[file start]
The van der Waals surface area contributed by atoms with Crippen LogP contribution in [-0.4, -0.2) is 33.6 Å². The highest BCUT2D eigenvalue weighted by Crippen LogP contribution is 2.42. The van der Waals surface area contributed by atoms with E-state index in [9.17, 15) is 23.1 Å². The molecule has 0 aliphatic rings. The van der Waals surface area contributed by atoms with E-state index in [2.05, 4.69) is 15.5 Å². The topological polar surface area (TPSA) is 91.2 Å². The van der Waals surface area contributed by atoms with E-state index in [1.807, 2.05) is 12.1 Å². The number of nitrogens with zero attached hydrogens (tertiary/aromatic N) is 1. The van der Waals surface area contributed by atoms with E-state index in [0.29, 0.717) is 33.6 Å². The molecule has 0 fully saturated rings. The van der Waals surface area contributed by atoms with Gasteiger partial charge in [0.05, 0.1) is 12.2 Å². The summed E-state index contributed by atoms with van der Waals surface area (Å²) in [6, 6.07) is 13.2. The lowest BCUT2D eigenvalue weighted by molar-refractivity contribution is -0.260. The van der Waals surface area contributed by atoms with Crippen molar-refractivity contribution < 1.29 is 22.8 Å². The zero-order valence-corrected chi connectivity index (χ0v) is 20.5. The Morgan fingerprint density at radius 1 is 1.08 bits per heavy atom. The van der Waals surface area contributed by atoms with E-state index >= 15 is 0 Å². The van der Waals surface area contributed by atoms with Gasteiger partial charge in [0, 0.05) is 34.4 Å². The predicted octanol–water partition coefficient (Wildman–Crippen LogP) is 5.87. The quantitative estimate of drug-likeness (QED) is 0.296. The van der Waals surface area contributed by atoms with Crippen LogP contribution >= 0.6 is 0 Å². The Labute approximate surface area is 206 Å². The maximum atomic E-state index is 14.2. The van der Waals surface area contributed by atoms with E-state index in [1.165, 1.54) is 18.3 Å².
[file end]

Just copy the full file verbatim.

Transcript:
The van der Waals surface area contributed by atoms with Crippen LogP contribution in [-0.4, -0.2) is 33.6 Å². The highest BCUT2D eigenvalue weighted by Crippen LogP contribution is 2.42. The van der Waals surface area contributed by atoms with E-state index in [9.17, 15) is 23.1 Å². The molecule has 0 aliphatic rings. The van der Waals surface area contributed by atoms with E-state index in [2.05, 4.69) is 15.5 Å². The topological polar surface area (TPSA) is 91.2 Å². The van der Waals surface area contributed by atoms with E-state index in [1.807, 2.05) is 12.1 Å². The number of nitrogens with zero attached hydrogens (tertiary/aromatic N) is 1. The van der Waals surface area contributed by atoms with E-state index in [0.29, 0.717) is 33.6 Å². The molecule has 0 fully saturated rings. The van der Waals surface area contributed by atoms with Gasteiger partial charge in [0.05, 0.1) is 12.2 Å². The summed E-state index contributed by atoms with van der Waals surface area (Å²) in [6, 6.07) is 13.2. The lowest BCUT2D eigenvalue weighted by molar-refractivity contribution is -0.260. The van der Waals surface area contributed by atoms with Crippen molar-refractivity contribution < 1.29 is 22.8 Å². The zero-order valence-corrected chi connectivity index (χ0v) is 20.5. The Morgan fingerprint density at radius 1 is 1.08 bits per heavy atom. The van der Waals surface area contributed by atoms with E-state index >= 15 is 0 Å². The van der Waals surface area contributed by atoms with Gasteiger partial charge in [0, 0.05) is 34.4 Å². The predicted octanol–water partition coefficient (Wildman–Crippen LogP) is 5.87. The quantitative estimate of drug-likeness (QED) is 0.296. The van der Waals surface area contributed by atoms with Crippen LogP contribution >= 0.6 is 0 Å². The Labute approximate surface area is 206 Å². The maximum atomic E-state index is 14.2. The van der Waals surface area contributed by atoms with E-state index in [1.165, 1.54) is 18.3 Å².